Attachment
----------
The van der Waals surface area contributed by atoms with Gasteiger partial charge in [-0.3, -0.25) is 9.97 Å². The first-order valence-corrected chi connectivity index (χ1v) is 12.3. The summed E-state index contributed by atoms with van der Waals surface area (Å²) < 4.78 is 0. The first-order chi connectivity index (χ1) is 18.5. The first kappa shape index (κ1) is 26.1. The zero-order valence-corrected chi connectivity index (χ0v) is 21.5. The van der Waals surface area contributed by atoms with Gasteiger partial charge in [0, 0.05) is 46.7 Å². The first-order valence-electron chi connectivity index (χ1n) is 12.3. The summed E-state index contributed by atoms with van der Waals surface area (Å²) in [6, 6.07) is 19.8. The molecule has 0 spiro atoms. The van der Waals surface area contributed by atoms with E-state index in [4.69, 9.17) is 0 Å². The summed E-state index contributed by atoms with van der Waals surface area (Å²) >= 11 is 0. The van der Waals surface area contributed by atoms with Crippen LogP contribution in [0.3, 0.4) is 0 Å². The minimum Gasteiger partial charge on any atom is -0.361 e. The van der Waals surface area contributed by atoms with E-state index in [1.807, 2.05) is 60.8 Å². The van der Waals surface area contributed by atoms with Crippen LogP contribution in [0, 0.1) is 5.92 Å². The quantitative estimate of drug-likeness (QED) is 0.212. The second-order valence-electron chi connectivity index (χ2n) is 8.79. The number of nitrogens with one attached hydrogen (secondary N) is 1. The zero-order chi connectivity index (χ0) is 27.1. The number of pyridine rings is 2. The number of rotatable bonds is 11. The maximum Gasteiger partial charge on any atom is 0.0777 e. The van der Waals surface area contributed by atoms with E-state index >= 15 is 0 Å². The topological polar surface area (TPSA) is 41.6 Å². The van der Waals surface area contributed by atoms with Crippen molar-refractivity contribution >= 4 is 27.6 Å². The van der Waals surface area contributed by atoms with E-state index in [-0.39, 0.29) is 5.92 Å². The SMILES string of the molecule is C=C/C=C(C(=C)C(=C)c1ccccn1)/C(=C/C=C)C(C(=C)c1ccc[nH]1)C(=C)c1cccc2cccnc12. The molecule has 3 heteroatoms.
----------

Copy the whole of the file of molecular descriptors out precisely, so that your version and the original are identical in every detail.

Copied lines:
The van der Waals surface area contributed by atoms with Gasteiger partial charge in [-0.3, -0.25) is 9.97 Å². The first-order valence-corrected chi connectivity index (χ1v) is 12.3. The summed E-state index contributed by atoms with van der Waals surface area (Å²) < 4.78 is 0. The first-order chi connectivity index (χ1) is 18.5. The first kappa shape index (κ1) is 26.1. The zero-order valence-corrected chi connectivity index (χ0v) is 21.5. The van der Waals surface area contributed by atoms with Gasteiger partial charge in [0, 0.05) is 46.7 Å². The first-order valence-electron chi connectivity index (χ1n) is 12.3. The summed E-state index contributed by atoms with van der Waals surface area (Å²) in [6, 6.07) is 19.8. The molecule has 0 spiro atoms. The van der Waals surface area contributed by atoms with E-state index in [4.69, 9.17) is 0 Å². The summed E-state index contributed by atoms with van der Waals surface area (Å²) >= 11 is 0. The van der Waals surface area contributed by atoms with Crippen LogP contribution in [0.3, 0.4) is 0 Å². The minimum Gasteiger partial charge on any atom is -0.361 e. The van der Waals surface area contributed by atoms with E-state index in [1.807, 2.05) is 60.8 Å². The van der Waals surface area contributed by atoms with Crippen LogP contribution in [0, 0.1) is 5.92 Å². The quantitative estimate of drug-likeness (QED) is 0.212. The second-order valence-electron chi connectivity index (χ2n) is 8.79. The number of nitrogens with one attached hydrogen (secondary N) is 1. The zero-order chi connectivity index (χ0) is 27.1. The number of pyridine rings is 2. The number of rotatable bonds is 11. The maximum Gasteiger partial charge on any atom is 0.0777 e. The van der Waals surface area contributed by atoms with E-state index >= 15 is 0 Å². The topological polar surface area (TPSA) is 41.6 Å². The van der Waals surface area contributed by atoms with Crippen molar-refractivity contribution >= 4 is 27.6 Å². The van der Waals surface area contributed by atoms with E-state index in [-0.39, 0.29) is 5.92 Å². The SMILES string of the molecule is C=C/C=C(C(=C)C(=C)c1ccccn1)/C(=C/C=C)C(C(=C)c1ccc[nH]1)C(=C)c1cccc2cccnc12. The molecule has 3 heteroatoms.